Scientist of the Day - Joannes Jonston
Joannes Jonston, a Polish naturalist descended from a noble Scottish family, was born Sep. 15, 1603. In 1650, Jonston published the initial volume of his Historia naturalis, the first new natural history encyclopedia since Ulisse Aldrovandi began issuing his Natural History in 1599. Jonston’s was one of the first zoological encyclopedias to utilize engravings instead of woodcuts, and the reader is treated to splendid views of badgers and polecats (second image), raccoons and ichneumons (third image), as well as newly discovered South American mammals such as howler monkeys and capybaras (fourth image), and anteaters and sloths (first and fifth images).
Aldrovandi filled 13 fat volumes with his encyclopedia of nature; Jonston squeezed his into 6 parts that fit nicely into only 2 volumes, and he included many more species to boot. How did he manage that? Jonston did so by leaving out the references to animal fables, proverbs, numismatics, hieroglyphics, allegories, morals, and emblems, all of which had been a necessary element of Renaissance natural history. For many reasons, but mostly because animals of the new world did not have any allegorical or emblematic meanings, Jonston omitted everything that wasn’t related to description of the animal itself—and unwittingly established the tone of natural history ever since.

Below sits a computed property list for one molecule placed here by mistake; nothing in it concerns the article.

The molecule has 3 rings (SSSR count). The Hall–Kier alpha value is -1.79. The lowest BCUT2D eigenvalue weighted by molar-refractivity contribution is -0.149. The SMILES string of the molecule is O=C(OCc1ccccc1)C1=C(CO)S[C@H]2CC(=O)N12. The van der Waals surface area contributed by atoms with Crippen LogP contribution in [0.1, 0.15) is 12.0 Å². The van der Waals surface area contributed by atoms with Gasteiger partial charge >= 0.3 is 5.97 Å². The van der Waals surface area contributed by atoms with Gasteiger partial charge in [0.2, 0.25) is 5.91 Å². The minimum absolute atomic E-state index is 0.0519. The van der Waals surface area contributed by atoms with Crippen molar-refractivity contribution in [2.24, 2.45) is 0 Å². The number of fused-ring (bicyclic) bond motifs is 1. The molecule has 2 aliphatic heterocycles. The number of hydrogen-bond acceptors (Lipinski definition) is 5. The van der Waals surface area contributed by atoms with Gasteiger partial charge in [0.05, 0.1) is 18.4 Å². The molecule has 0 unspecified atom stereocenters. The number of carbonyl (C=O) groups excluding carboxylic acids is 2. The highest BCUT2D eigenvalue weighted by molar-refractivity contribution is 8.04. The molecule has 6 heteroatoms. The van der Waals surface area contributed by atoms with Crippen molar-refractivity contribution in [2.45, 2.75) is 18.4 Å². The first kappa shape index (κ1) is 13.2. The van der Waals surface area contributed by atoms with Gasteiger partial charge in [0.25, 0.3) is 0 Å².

We bought our copy of Jonston’s Historia naturalis at auction in 1982 and since the bindings had deteriorated, we had the two volumes rebound in beautiful blue half-calf bindings. The volumes are so attractive that one of them was chosen to be the model for one of the large book spines erected outside the Kansas City Public Library parking garage (sixth image). The spine label was changed from “Jonston, Hist. Nat. de Avibus” to read: “A Tale of Two Cities, Charles Dickens”. In the photo above, Dickens nee Jonston sits between Lord of the Rings and Charlotte’s Web.
Dr. William B. Ashworth, Jr., Consultant for the History of Science, Linda Hall Library and Associate Professor, Department of History, University of Missouri-Kansas City. Comments or corrections are welcome; please direct to firstname.lastname@example.org.